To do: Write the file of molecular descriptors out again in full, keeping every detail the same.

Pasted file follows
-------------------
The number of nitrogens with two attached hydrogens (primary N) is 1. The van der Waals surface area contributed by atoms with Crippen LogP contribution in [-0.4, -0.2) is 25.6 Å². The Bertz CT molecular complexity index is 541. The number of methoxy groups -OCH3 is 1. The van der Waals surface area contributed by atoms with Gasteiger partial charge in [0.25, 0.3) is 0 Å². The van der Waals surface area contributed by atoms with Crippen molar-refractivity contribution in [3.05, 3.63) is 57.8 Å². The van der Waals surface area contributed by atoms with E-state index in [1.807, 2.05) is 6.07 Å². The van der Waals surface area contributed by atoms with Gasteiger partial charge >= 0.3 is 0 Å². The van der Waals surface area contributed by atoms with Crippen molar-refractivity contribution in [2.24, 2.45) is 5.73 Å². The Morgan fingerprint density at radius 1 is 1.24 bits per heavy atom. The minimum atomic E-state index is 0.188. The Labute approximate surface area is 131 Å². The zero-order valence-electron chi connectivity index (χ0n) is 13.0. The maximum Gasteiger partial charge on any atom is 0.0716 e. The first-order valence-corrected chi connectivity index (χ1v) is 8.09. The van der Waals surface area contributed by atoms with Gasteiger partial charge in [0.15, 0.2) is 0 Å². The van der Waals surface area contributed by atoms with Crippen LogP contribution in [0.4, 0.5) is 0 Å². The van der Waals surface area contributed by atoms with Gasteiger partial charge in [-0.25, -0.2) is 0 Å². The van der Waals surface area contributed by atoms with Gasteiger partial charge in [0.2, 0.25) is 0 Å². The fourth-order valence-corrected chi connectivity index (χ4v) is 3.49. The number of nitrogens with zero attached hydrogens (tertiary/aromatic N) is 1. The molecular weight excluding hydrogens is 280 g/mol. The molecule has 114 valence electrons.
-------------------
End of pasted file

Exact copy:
The number of nitrogens with two attached hydrogens (primary N) is 1. The van der Waals surface area contributed by atoms with Crippen LogP contribution in [-0.4, -0.2) is 25.6 Å². The Bertz CT molecular complexity index is 541. The number of methoxy groups -OCH3 is 1. The van der Waals surface area contributed by atoms with Gasteiger partial charge in [0.25, 0.3) is 0 Å². The van der Waals surface area contributed by atoms with Crippen molar-refractivity contribution in [3.05, 3.63) is 57.8 Å². The van der Waals surface area contributed by atoms with E-state index in [1.807, 2.05) is 6.07 Å². The van der Waals surface area contributed by atoms with Gasteiger partial charge >= 0.3 is 0 Å². The van der Waals surface area contributed by atoms with Crippen molar-refractivity contribution in [2.24, 2.45) is 5.73 Å². The Morgan fingerprint density at radius 1 is 1.24 bits per heavy atom. The minimum atomic E-state index is 0.188. The Labute approximate surface area is 131 Å². The zero-order valence-electron chi connectivity index (χ0n) is 13.0. The maximum Gasteiger partial charge on any atom is 0.0716 e. The first-order valence-corrected chi connectivity index (χ1v) is 8.09. The van der Waals surface area contributed by atoms with Gasteiger partial charge in [0.15, 0.2) is 0 Å². The van der Waals surface area contributed by atoms with Crippen LogP contribution in [0.4, 0.5) is 0 Å². The van der Waals surface area contributed by atoms with Gasteiger partial charge in [-0.25, -0.2) is 0 Å². The van der Waals surface area contributed by atoms with Gasteiger partial charge in [0.2, 0.25) is 0 Å². The fourth-order valence-corrected chi connectivity index (χ4v) is 3.49. The number of nitrogens with zero attached hydrogens (tertiary/aromatic N) is 1. The molecular weight excluding hydrogens is 280 g/mol. The molecule has 114 valence electrons.